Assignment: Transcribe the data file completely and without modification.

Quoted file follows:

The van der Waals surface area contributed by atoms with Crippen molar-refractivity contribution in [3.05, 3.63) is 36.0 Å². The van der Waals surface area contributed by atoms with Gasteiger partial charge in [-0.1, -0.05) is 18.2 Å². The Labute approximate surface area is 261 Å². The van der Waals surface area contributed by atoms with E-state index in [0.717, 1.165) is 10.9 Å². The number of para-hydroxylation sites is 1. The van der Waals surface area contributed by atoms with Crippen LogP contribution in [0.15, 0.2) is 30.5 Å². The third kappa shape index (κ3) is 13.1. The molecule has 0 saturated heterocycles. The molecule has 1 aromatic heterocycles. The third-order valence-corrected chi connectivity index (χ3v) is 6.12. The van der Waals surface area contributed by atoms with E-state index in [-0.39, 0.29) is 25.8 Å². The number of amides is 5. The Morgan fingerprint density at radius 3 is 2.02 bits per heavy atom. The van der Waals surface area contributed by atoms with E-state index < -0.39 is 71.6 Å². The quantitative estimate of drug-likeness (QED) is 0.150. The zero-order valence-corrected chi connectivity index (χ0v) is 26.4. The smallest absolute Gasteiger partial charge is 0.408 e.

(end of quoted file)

The van der Waals surface area contributed by atoms with Crippen molar-refractivity contribution in [3.05, 3.63) is 36.0 Å². The van der Waals surface area contributed by atoms with Gasteiger partial charge in [-0.1, -0.05) is 18.2 Å². The Labute approximate surface area is 261 Å². The van der Waals surface area contributed by atoms with E-state index in [0.717, 1.165) is 10.9 Å². The number of para-hydroxylation sites is 1. The van der Waals surface area contributed by atoms with Crippen LogP contribution in [0.15, 0.2) is 30.5 Å². The third kappa shape index (κ3) is 13.1. The molecule has 0 saturated heterocycles. The molecule has 1 aromatic heterocycles. The third-order valence-corrected chi connectivity index (χ3v) is 6.12. The van der Waals surface area contributed by atoms with E-state index in [-0.39, 0.29) is 25.8 Å². The number of amides is 5. The Morgan fingerprint density at radius 3 is 2.02 bits per heavy atom. The van der Waals surface area contributed by atoms with E-state index < -0.39 is 71.6 Å². The quantitative estimate of drug-likeness (QED) is 0.150. The zero-order valence-corrected chi connectivity index (χ0v) is 26.4. The smallest absolute Gasteiger partial charge is 0.408 e.